Friday, July 15, 2016

On The Electronic Superhighway…..Philip Willey June 2016

" Art, " according to Douglas Coupland, "seems to operate in a world that has calcified into a self-propagating MFA-ocracy as orthodox as any extremist religion." *

Doug may be right. His hypothesis was on my mind as I crossed the Millenium Bridge on a recent trip to London and approached the holy of holies. If art has replaced religion then the Tate Modern must be the new St. Paul’s cathedral. Here is the place to seek spiritual guidance. This is where the oracles reside. It’s an amazing space actually….used to be Bankside Power Station. I’d often see the chimney from the train and wonder what went on in there. Massive turbines once produced 300  mega-watts of electricity but they became uneconomical. In the spring of 1993 the building seemed doomed. In 2000 it metamorphosed into the Tate Modern. With the turbines gone what wonders now lie within? I’d heard tales of pickled sharks, dishevelled beds, shattered Ming vases and acres of ceramic sunflower seeds.

Don’t believe the stories about art being dead. The place was packed. Fortunately it’s big enough to absorb us all. I assume everybody is looking for enlightenment or perhaps a glimpse of the elusive Zeitgeist.  Admission is free except for special exhibitions. There’s a a faint smell of formaldehyde.

I join a group of pilgrims listening to a guide.  Some appear interested, some look knowledgeable, some bemused. Some may be having a religious experience.  It’s hard to tell. The guide tries to hit a middle ground. Something for everyone. “The Guerilla Girls,” she says, “are an anonymous group fighting sexism in the art world. We thought it would be interesting to show them alongside Andy Warhol who wasn’t too concerned with gender distinctions.”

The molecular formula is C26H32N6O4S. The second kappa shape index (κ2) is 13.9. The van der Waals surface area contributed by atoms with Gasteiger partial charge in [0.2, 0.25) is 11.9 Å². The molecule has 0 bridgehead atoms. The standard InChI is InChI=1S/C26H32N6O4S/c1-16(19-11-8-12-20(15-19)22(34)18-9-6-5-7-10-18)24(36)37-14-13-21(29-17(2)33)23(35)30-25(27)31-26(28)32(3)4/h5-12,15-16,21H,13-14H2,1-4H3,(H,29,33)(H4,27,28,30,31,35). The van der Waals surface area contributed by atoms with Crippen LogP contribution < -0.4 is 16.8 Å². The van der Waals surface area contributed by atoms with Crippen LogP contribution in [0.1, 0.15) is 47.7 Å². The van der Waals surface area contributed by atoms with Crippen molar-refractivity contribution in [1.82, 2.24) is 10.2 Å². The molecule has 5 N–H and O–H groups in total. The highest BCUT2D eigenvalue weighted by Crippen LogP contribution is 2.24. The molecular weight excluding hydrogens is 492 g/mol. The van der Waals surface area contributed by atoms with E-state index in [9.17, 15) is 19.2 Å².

I want to ask her if it’s true that Andy Warhol was a devout Catholic? Is art a religion? Where do you keep the Zeitgeist? But I decide to move on.

I look around. It’s a huge building. A fantastic place for art. A sign says “Photography is permitted for personal use”. There is a lot of selfie taking going on. 

Nam Jun Paik, who died in 2006, seems to have been comfortable with technology and the inevitability of progress. He was the first to make art out of TV/video. He had no problem with the electronic super highway. Everybody is familiar with his TV Buddha of 1974 where Buddha silently observes himself on a screen in an infinite temporal loop. Nam Jun Paik was a prophet and he appears to have been a happy man. What he saw is what you get. He had fun.

Nam Jun Paik, ‘Bakelite Robot’ 2002
I’m not sure we can say the same for Mark Rothko. The Tate Modern is home to some of his breathtaking paintings. These are the ones that were commissioned for an expensive restaurant and donated to the Tate by Rothko himself. It’s impossible not to be affected by them. To me they look like windows or portals, silent, brooding, magnificent but oppressive. 

Was Marcus Rothkovich religious? He certainly had a religious Jewish background. He was very serious about his art. He asked big questions. He took his own life. In ‘Writings on Art’ (Yale University Press 2006) he says….
 “Pictures must be miraculous: the instant one is completed, the intimacy between the creation and the creator is ended. He is an outsider. The picture must be for him, as for anyone experiencing it later, a revelation, an unexpected and unprecedented resolution of an eternally familiar need.”

Yes the Tate Modern is like a temple in many ways. There’s a lot to be said for art as absolute, art as metaphor, art as a gateway to the infinite. Even for art as religion for atheists. Do we create our own deities? Can art, as expression of ideals, be less authentic for having human origins? Or does inspiration itself bring us closer to divinity? What’s next for art? 3D printing according to Google’s artist in residence, Douglas Coupland.